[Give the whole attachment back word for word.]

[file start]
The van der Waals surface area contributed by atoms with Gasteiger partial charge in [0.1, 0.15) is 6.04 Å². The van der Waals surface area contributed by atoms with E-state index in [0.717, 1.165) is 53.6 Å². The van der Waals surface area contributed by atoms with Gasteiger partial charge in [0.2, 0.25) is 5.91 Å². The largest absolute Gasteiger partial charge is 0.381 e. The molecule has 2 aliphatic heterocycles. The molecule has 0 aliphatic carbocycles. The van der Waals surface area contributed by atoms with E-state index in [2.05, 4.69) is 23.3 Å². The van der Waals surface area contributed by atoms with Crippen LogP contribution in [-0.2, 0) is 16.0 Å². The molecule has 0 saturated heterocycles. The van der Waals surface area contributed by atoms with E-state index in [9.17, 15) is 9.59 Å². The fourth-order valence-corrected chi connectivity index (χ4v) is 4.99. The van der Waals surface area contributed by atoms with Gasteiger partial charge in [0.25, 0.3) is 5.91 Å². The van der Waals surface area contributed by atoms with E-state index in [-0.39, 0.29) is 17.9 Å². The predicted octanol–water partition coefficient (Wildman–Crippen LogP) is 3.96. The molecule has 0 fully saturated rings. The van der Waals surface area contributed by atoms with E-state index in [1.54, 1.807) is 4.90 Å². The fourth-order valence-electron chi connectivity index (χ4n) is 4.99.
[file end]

The van der Waals surface area contributed by atoms with Gasteiger partial charge in [0.1, 0.15) is 6.04 Å². The van der Waals surface area contributed by atoms with E-state index in [0.717, 1.165) is 53.6 Å². The van der Waals surface area contributed by atoms with Gasteiger partial charge in [0.2, 0.25) is 5.91 Å². The largest absolute Gasteiger partial charge is 0.381 e. The molecule has 2 aliphatic heterocycles. The molecule has 0 aliphatic carbocycles. The van der Waals surface area contributed by atoms with E-state index in [2.05, 4.69) is 23.3 Å². The van der Waals surface area contributed by atoms with Crippen LogP contribution in [-0.2, 0) is 16.0 Å². The molecule has 0 saturated heterocycles. The van der Waals surface area contributed by atoms with E-state index in [9.17, 15) is 9.59 Å². The fourth-order valence-corrected chi connectivity index (χ4v) is 4.99. The van der Waals surface area contributed by atoms with Gasteiger partial charge in [0.25, 0.3) is 5.91 Å². The van der Waals surface area contributed by atoms with E-state index in [-0.39, 0.29) is 17.9 Å². The predicted octanol–water partition coefficient (Wildman–Crippen LogP) is 3.96. The molecule has 0 fully saturated rings. The van der Waals surface area contributed by atoms with E-state index in [1.54, 1.807) is 4.90 Å². The fourth-order valence-electron chi connectivity index (χ4n) is 4.99.